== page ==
Better Understanding of Pain Intensity Variables in Women Veterans Needed
Women military veterans more likely to have nontraumatic joint disease, back pain, and migraines than male veterans.
PALM SPRINGS, Calif. — As more women serve in the U.S. military, pain management providers need better awareness of clinical and demographic correlates of pain to create better practice and policy recommendations to serve their unique health needs.
“The proportion of women in the military has increased dramatically during the past 15 years. As a result, women represent the fastest growing segment of Veterans Health Administration (VHA) utilizers,” Diana M. Higgins, PhD, of the VA Boston Healthcare System and Boston University School of Medicine, said during a poster session at the 2015 American Pain Society Annual Meeting.
To better understand the way gender influences pain intensity among veterans with musculoskeletal disorders (MSDs), Higgins and colleagues performed a retrospective review of electronic health records from the VA.
They assessed patient demographic and clinical characteristics for more than 4 million patients with an MSD diagnosis (women, N=253,363; men, N=3,874,625) as indicated by International Classification of Diseases, 9th Revision (ICD-9) codes, who had two or more outpatient visits within 18 months between 2001 and 2011.
They then performed Chi-square tests, t-tests, and logistic regression analyses to examine bivariate relationships between variables including demographics, medical and mental health diagnoses, BMI, and scores on the pain intensity numeric rating scale (NRS).
When gender was the only covariate, women were more likely than men to report moderate to sever pain intensity (OR=1.39; 95% CI: 1.37,1.40), the researchers found.
However, when all covariates were taken into account, women were less likely to report moderate-to-severe pain intensity (adjusted odds ratio=0.93; 95% CI: 0.92, 0.94), a finding contrary to previous studies, the researchers noted.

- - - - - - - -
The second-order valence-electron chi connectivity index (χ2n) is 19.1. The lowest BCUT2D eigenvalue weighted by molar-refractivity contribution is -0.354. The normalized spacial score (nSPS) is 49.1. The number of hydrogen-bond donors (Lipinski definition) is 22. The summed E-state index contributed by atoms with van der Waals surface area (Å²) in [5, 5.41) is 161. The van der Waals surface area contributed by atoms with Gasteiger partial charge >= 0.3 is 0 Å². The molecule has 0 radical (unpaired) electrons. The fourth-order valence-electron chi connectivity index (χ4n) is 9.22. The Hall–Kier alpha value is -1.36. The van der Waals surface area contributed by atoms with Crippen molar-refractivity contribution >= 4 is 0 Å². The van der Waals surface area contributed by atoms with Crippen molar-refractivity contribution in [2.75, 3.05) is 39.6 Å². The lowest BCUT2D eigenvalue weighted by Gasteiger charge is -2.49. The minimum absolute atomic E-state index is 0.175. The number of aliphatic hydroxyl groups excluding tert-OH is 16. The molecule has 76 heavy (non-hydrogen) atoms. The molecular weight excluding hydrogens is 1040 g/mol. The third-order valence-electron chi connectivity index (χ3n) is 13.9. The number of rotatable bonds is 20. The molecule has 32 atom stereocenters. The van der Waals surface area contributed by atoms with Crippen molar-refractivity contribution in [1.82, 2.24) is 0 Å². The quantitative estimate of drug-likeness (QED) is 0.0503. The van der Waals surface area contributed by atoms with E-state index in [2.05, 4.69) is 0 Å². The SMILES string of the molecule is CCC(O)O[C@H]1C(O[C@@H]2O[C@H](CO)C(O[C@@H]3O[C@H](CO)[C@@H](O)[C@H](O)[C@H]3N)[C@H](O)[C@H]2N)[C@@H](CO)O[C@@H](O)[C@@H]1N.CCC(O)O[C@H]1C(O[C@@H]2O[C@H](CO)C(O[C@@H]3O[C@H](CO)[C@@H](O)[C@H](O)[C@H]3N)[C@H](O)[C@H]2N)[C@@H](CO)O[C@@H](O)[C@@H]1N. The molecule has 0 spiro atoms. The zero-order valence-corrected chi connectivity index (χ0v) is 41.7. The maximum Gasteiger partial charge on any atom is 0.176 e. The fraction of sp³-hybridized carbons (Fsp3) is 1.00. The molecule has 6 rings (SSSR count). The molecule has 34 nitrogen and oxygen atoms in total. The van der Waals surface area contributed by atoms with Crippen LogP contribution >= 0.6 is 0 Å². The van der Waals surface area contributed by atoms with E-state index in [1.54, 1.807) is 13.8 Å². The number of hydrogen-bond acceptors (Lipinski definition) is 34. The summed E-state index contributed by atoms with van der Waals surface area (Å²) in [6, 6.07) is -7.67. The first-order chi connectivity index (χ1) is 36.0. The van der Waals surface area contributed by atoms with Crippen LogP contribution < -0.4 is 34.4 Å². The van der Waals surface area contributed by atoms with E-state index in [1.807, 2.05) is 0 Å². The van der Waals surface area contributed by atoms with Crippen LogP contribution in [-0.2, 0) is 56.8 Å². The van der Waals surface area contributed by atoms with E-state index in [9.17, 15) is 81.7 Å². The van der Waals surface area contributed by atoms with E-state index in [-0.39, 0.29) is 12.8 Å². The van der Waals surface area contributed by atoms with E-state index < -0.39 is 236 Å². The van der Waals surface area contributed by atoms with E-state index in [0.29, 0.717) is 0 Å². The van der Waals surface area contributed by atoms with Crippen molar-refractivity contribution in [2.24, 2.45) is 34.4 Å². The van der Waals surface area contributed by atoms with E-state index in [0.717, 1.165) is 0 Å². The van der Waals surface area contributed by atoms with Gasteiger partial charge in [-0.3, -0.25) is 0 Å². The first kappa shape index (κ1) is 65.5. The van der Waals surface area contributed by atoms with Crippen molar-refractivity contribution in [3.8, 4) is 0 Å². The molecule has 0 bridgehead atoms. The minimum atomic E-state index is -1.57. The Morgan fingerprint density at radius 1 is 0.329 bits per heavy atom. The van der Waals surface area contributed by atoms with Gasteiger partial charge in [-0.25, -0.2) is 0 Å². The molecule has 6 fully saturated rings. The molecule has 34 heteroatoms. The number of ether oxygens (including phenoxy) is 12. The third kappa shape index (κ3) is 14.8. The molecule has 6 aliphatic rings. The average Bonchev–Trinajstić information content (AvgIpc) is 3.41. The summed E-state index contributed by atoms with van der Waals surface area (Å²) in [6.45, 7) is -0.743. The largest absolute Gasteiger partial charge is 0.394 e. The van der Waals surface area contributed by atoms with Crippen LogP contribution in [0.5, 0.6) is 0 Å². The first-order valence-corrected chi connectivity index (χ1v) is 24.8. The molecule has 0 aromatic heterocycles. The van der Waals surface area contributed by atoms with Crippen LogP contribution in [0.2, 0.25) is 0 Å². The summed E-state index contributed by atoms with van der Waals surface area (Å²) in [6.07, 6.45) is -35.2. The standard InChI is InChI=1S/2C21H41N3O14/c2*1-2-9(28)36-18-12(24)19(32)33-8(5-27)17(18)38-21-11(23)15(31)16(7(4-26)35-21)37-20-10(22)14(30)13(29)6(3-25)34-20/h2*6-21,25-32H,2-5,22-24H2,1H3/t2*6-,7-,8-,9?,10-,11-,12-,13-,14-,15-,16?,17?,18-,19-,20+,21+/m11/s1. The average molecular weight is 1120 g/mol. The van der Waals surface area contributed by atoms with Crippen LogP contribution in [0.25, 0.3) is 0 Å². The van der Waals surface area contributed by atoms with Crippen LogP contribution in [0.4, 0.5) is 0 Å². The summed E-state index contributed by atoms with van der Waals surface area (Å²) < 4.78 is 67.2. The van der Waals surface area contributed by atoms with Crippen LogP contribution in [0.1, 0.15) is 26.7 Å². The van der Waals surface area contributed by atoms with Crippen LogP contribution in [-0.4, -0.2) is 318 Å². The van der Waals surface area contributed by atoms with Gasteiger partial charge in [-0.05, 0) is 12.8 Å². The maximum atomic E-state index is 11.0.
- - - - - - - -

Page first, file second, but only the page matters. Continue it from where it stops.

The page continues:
Adding demographic variables such as race/ethnicity, age and marital status, shifted the higher likelihood of moderate-to-severe pain intensity in MSD from women to men.
Two gender-specific profiles of patients at higher risk for moderate-to-severe pain intensity emerged when demographic and comorbidity variables were taken into account:
- Women veterans were younger, more likely to be racial/ethnic minorities, more likely to be unmarried, and more likely to have mental health diagnoses
- Women were also more likely to have nontraumatic joint disease, back pain and migraines, whereas men were more likely to have osteoarthritis
- Overall, male veterans with moderate to severe pain were more likely to be unmarried/divorced/widowed, non-white, younger than age 40 years, underweight or obese, and have depression, anxiety disorders, post-traumatic stress disorder, alcohol and drug use disorders, migraine, type 2 diabetes and hepatitis C viral infection.
Demographics, and not comorbidities, were more likely to drive the association of gender with moderate to severe pain, the researchers concluded.
“The gender differences found in the current study suggest that women veterans are an important and unique subgroup of the veteran population, which should be considered with respect to clinical and policy implications,” Higgins said.